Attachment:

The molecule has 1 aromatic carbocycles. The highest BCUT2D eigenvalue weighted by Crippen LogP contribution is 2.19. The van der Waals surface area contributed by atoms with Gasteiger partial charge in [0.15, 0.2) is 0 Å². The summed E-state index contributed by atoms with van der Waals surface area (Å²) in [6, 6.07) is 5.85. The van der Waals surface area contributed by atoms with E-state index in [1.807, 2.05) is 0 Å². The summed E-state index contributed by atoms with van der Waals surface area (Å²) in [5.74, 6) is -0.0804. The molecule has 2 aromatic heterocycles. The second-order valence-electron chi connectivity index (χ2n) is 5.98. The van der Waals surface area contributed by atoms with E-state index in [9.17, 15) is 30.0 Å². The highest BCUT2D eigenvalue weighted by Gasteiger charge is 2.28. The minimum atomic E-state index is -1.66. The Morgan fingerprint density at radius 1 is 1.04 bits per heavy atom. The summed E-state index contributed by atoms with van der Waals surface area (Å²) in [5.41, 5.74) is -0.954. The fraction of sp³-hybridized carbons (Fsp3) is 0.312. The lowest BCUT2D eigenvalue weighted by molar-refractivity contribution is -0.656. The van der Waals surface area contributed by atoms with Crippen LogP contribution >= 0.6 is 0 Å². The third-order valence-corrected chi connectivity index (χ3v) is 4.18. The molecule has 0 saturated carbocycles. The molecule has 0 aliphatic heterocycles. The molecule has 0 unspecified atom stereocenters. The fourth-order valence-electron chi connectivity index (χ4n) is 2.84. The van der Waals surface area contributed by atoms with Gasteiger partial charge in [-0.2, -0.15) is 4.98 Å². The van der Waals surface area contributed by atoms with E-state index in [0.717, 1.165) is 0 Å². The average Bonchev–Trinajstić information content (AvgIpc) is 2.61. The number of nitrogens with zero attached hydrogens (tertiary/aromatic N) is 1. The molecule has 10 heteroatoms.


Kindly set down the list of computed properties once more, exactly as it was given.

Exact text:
The molecule has 1 aromatic carbocycles. The highest BCUT2D eigenvalue weighted by Crippen LogP contribution is 2.19. The van der Waals surface area contributed by atoms with Gasteiger partial charge in [0.15, 0.2) is 0 Å². The summed E-state index contributed by atoms with van der Waals surface area (Å²) in [6, 6.07) is 5.85. The van der Waals surface area contributed by atoms with E-state index in [1.807, 2.05) is 0 Å². The summed E-state index contributed by atoms with van der Waals surface area (Å²) in [5.74, 6) is -0.0804. The molecule has 2 aromatic heterocycles. The second-order valence-electron chi connectivity index (χ2n) is 5.98. The van der Waals surface area contributed by atoms with E-state index in [9.17, 15) is 30.0 Å². The highest BCUT2D eigenvalue weighted by Gasteiger charge is 2.28. The minimum atomic E-state index is -1.66. The Morgan fingerprint density at radius 1 is 1.04 bits per heavy atom. The summed E-state index contributed by atoms with van der Waals surface area (Å²) in [5.41, 5.74) is -0.954. The fraction of sp³-hybridized carbons (Fsp3) is 0.312. The lowest BCUT2D eigenvalue weighted by molar-refractivity contribution is -0.656. The van der Waals surface area contributed by atoms with Crippen LogP contribution >= 0.6 is 0 Å². The third-order valence-corrected chi connectivity index (χ3v) is 4.18. The molecule has 0 saturated carbocycles. The molecule has 0 aliphatic heterocycles. The molecule has 0 unspecified atom stereocenters. The fourth-order valence-electron chi connectivity index (χ4n) is 2.84. The van der Waals surface area contributed by atoms with Gasteiger partial charge in [-0.2, -0.15) is 4.98 Å². The van der Waals surface area contributed by atoms with E-state index in [0.717, 1.165) is 0 Å². The average Bonchev–Trinajstić information content (AvgIpc) is 2.61. The number of nitrogens with zero attached hydrogens (tertiary/aromatic N) is 1. The molecule has 10 heteroatoms.